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Researchers Using Artificial Intelligence to Predict Suicidal Behavior in Students

Researchers have developed an artificial intelligence algorithm to predict suicidal behavior in students by analyzing the data of more than five thousand university students in France from 2013 to 2019. 

Researchers at McGill University are now using new artificial intelligence technology to predict suicidal behavior in students. The COVID-19 pandemic has severely affected the mental health of students that has increased their suicidal behavior. 

A research team has been assembled from various Universities to develop artificial intelligence algorithms to recognize factors that would help predict early signs of suicidal behavior. This technology will allow doctors to treat such students at an early stage to improve their mental health. 

Massimiliano Orri of McGill University said, “Many known factors can contribute to the increased risk in university students, such as the transition from high school to college, psychosocial stress, academic pressures, and adapting to a new environment. These are risks that have also been exacerbated by the health crisis triggered by the COVID-19 pandemic, although there is no clear evidence of an increase in suicide rates during the pandemic.”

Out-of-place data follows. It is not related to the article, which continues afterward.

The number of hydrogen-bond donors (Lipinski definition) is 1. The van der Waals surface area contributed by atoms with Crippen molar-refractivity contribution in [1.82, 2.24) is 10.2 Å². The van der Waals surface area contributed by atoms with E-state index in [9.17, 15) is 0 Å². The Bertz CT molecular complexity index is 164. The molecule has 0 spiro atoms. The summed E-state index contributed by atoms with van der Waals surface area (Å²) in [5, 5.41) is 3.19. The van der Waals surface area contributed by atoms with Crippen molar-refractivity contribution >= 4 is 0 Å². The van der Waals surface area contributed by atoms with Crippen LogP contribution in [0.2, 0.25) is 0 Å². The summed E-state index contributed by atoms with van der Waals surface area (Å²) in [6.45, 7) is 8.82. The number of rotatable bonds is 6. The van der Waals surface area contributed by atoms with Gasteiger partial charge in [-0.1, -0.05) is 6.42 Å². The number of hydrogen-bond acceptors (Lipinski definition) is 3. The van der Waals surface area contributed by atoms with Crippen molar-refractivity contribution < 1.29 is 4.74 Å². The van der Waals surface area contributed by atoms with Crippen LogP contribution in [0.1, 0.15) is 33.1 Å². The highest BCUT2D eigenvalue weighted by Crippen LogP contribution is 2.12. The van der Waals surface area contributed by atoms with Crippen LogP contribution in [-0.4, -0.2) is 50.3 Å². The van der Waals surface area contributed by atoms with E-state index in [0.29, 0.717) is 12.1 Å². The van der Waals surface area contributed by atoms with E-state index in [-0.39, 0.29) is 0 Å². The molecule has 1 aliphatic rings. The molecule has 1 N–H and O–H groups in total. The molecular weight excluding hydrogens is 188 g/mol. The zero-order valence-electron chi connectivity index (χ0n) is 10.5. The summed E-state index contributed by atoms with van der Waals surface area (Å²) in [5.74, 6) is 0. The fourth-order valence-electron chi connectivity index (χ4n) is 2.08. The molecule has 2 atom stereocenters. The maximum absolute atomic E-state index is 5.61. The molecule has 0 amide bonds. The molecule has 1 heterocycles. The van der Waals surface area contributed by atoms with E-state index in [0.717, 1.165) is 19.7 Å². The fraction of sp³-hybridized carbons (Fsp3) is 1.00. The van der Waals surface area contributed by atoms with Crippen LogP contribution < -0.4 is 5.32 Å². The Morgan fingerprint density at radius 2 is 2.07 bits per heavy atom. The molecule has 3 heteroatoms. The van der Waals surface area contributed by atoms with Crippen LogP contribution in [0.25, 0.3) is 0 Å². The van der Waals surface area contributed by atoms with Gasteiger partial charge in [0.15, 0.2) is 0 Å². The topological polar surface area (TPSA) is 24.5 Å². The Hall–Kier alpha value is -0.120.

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According to a Ph.D. student of the University of Bordeaux, suicide is the world’s second most significant cause of death among 15 to 24-year-old individuals. Researchers are developing the artificial intelligence algorithm after analyzing the data of more than five thousand university students in France from 2013 to 2019. 

The researchers were able to detect four factors like anxiety, self-esteem, and depressive symptoms that are capable of recognizing suicidal behavior with an accuracy of 80%. According to a survey conducted by the researchers, around 17% of students, both men, and women had shown suicidal behavior while completing their degree courses. 

A professor at the University of Bordeaux, Christophe Tzourio, said, “This research opens up the possibility of large-scale screening by identifying students at risk of suicide using short, simple questionnaires, in order to refer them to appropriate care.” 

He further added that this technology could provide an alternative to mental health assessments by doctors for students.

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Dipayan Mitra
Dipayan is a news savvy writer, who does not leave a single page of news paper unturned. He is also a professional vocalist who enjoys ghazals. Building a dog shelter is his forever dream.

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